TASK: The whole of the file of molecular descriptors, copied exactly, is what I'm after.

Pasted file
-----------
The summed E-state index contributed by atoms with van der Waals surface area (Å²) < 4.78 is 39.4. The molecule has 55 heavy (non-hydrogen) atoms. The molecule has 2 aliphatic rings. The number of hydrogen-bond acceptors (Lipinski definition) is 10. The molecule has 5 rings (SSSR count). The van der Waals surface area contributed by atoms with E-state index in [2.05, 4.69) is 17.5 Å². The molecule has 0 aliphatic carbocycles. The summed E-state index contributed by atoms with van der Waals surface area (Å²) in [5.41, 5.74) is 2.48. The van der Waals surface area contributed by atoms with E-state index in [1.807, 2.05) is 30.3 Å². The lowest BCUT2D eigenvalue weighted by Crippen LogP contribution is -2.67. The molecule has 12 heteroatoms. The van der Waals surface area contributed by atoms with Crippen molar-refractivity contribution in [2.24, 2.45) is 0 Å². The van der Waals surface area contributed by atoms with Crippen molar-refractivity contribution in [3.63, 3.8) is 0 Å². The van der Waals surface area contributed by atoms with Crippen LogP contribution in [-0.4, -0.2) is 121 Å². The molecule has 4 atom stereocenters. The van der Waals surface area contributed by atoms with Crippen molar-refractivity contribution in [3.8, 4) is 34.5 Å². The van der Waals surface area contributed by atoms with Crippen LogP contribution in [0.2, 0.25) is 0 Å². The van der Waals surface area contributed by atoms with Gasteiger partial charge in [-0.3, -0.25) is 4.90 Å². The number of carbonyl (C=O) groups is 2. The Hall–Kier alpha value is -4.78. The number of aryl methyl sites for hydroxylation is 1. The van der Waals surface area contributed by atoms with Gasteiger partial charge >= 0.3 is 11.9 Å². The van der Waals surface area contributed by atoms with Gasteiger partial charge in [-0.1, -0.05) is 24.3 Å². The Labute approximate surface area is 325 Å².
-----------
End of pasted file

The summed E-state index contributed by atoms with van der Waals surface area (Å²) < 4.78 is 39.4. The molecule has 55 heavy (non-hydrogen) atoms. The molecule has 2 aliphatic rings. The number of hydrogen-bond acceptors (Lipinski definition) is 10. The molecule has 5 rings (SSSR count). The van der Waals surface area contributed by atoms with E-state index in [2.05, 4.69) is 17.5 Å². The molecule has 0 aliphatic carbocycles. The summed E-state index contributed by atoms with van der Waals surface area (Å²) in [5.41, 5.74) is 2.48. The van der Waals surface area contributed by atoms with E-state index in [1.807, 2.05) is 30.3 Å². The lowest BCUT2D eigenvalue weighted by Crippen LogP contribution is -2.67. The molecule has 12 heteroatoms. The van der Waals surface area contributed by atoms with Crippen molar-refractivity contribution in [2.24, 2.45) is 0 Å². The van der Waals surface area contributed by atoms with Crippen molar-refractivity contribution in [3.63, 3.8) is 0 Å². The van der Waals surface area contributed by atoms with Crippen LogP contribution in [-0.4, -0.2) is 121 Å². The molecule has 4 atom stereocenters. The van der Waals surface area contributed by atoms with Crippen molar-refractivity contribution in [3.8, 4) is 34.5 Å². The van der Waals surface area contributed by atoms with Crippen LogP contribution in [0.2, 0.25) is 0 Å². The van der Waals surface area contributed by atoms with Gasteiger partial charge in [-0.3, -0.25) is 4.90 Å². The number of carbonyl (C=O) groups is 2. The Hall–Kier alpha value is -4.78. The number of aryl methyl sites for hydroxylation is 1. The van der Waals surface area contributed by atoms with Gasteiger partial charge >= 0.3 is 11.9 Å². The van der Waals surface area contributed by atoms with Gasteiger partial charge in [-0.1, -0.05) is 24.3 Å². The Labute approximate surface area is 325 Å².